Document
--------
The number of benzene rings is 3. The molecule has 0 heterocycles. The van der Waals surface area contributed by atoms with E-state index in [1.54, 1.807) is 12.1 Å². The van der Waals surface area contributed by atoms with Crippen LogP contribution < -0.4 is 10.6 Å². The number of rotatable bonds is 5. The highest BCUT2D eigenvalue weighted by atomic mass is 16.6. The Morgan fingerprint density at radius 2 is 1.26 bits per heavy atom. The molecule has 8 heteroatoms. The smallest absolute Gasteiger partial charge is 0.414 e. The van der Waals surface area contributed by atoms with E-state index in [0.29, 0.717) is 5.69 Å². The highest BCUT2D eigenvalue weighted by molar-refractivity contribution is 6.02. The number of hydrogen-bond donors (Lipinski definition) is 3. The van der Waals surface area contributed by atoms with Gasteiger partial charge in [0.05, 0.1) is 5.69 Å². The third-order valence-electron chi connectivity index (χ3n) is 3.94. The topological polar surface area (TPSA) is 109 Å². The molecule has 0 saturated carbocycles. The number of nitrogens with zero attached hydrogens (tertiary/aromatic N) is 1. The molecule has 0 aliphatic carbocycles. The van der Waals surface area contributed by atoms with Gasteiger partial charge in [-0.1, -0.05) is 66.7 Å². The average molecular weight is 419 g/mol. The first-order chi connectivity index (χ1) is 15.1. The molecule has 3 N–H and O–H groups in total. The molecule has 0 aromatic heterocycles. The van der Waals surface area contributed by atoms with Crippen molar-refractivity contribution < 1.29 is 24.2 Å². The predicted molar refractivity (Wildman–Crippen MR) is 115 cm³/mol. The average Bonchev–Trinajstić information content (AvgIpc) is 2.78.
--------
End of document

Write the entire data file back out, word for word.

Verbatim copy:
The number of benzene rings is 3. The molecule has 0 heterocycles. The van der Waals surface area contributed by atoms with E-state index in [1.54, 1.807) is 12.1 Å². The van der Waals surface area contributed by atoms with Crippen LogP contribution < -0.4 is 10.6 Å². The number of rotatable bonds is 5. The highest BCUT2D eigenvalue weighted by atomic mass is 16.6. The Morgan fingerprint density at radius 2 is 1.26 bits per heavy atom. The molecule has 8 heteroatoms. The smallest absolute Gasteiger partial charge is 0.414 e. The van der Waals surface area contributed by atoms with E-state index in [0.29, 0.717) is 5.69 Å². The highest BCUT2D eigenvalue weighted by molar-refractivity contribution is 6.02. The number of hydrogen-bond donors (Lipinski definition) is 3. The van der Waals surface area contributed by atoms with Gasteiger partial charge in [0.05, 0.1) is 5.69 Å². The third-order valence-electron chi connectivity index (χ3n) is 3.94. The topological polar surface area (TPSA) is 109 Å². The molecule has 0 saturated carbocycles. The number of nitrogens with zero attached hydrogens (tertiary/aromatic N) is 1. The molecule has 0 aliphatic carbocycles. The van der Waals surface area contributed by atoms with Gasteiger partial charge in [-0.1, -0.05) is 66.7 Å². The average molecular weight is 419 g/mol. The first-order chi connectivity index (χ1) is 15.1. The molecule has 3 N–H and O–H groups in total. The molecule has 0 aromatic heterocycles. The van der Waals surface area contributed by atoms with Crippen molar-refractivity contribution < 1.29 is 24.2 Å². The predicted molar refractivity (Wildman–Crippen MR) is 115 cm³/mol. The average Bonchev–Trinajstić information content (AvgIpc) is 2.78.